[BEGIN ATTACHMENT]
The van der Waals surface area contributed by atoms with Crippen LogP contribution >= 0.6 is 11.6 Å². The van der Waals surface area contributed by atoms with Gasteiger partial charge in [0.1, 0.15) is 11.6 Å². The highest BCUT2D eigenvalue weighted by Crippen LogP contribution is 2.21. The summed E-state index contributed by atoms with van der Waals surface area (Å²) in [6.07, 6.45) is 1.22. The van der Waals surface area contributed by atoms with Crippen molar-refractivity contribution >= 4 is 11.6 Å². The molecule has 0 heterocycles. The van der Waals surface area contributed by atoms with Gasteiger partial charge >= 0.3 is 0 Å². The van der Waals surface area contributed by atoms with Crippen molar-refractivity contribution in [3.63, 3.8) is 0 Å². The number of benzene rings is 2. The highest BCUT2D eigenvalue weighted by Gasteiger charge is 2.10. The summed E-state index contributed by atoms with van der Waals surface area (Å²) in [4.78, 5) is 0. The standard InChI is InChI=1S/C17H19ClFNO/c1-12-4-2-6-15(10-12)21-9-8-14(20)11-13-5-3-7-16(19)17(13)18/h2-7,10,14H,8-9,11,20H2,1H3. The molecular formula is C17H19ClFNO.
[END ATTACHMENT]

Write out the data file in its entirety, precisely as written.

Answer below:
The van der Waals surface area contributed by atoms with Crippen LogP contribution >= 0.6 is 11.6 Å². The van der Waals surface area contributed by atoms with Gasteiger partial charge in [0.1, 0.15) is 11.6 Å². The highest BCUT2D eigenvalue weighted by Crippen LogP contribution is 2.21. The summed E-state index contributed by atoms with van der Waals surface area (Å²) in [6.07, 6.45) is 1.22. The van der Waals surface area contributed by atoms with Crippen molar-refractivity contribution >= 4 is 11.6 Å². The molecule has 0 heterocycles. The van der Waals surface area contributed by atoms with Gasteiger partial charge >= 0.3 is 0 Å². The van der Waals surface area contributed by atoms with Crippen molar-refractivity contribution in [3.63, 3.8) is 0 Å². The number of benzene rings is 2. The highest BCUT2D eigenvalue weighted by Gasteiger charge is 2.10. The summed E-state index contributed by atoms with van der Waals surface area (Å²) in [4.78, 5) is 0. The standard InChI is InChI=1S/C17H19ClFNO/c1-12-4-2-6-15(10-12)21-9-8-14(20)11-13-5-3-7-16(19)17(13)18/h2-7,10,14H,8-9,11,20H2,1H3. The molecular formula is C17H19ClFNO.